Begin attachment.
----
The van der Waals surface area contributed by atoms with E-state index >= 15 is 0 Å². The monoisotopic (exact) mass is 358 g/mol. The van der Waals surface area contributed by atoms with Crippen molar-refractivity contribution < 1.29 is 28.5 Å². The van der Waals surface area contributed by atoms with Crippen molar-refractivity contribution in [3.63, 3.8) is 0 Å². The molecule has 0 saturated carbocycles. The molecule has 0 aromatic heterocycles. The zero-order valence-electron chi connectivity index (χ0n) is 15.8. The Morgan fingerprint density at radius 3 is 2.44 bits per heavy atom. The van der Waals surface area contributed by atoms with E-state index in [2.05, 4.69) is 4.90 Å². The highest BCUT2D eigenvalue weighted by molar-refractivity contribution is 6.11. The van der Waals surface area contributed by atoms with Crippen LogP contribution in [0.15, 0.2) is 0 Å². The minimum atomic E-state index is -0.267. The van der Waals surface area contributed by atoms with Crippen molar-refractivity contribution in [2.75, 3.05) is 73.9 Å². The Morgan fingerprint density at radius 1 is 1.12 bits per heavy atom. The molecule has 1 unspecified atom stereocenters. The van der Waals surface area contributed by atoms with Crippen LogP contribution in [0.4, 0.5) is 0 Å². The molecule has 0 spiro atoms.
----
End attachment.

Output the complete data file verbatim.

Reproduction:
The van der Waals surface area contributed by atoms with E-state index >= 15 is 0 Å². The monoisotopic (exact) mass is 358 g/mol. The van der Waals surface area contributed by atoms with Crippen molar-refractivity contribution < 1.29 is 28.5 Å². The van der Waals surface area contributed by atoms with Crippen molar-refractivity contribution in [3.63, 3.8) is 0 Å². The molecule has 0 saturated carbocycles. The molecule has 0 aromatic heterocycles. The zero-order valence-electron chi connectivity index (χ0n) is 15.8. The Morgan fingerprint density at radius 3 is 2.44 bits per heavy atom. The van der Waals surface area contributed by atoms with E-state index in [2.05, 4.69) is 4.90 Å². The highest BCUT2D eigenvalue weighted by molar-refractivity contribution is 6.11. The van der Waals surface area contributed by atoms with Crippen LogP contribution in [0.15, 0.2) is 0 Å². The minimum atomic E-state index is -0.267. The van der Waals surface area contributed by atoms with Crippen molar-refractivity contribution in [2.75, 3.05) is 73.9 Å². The Morgan fingerprint density at radius 1 is 1.12 bits per heavy atom. The molecule has 1 unspecified atom stereocenters. The van der Waals surface area contributed by atoms with Crippen LogP contribution in [0.4, 0.5) is 0 Å². The molecule has 0 spiro atoms.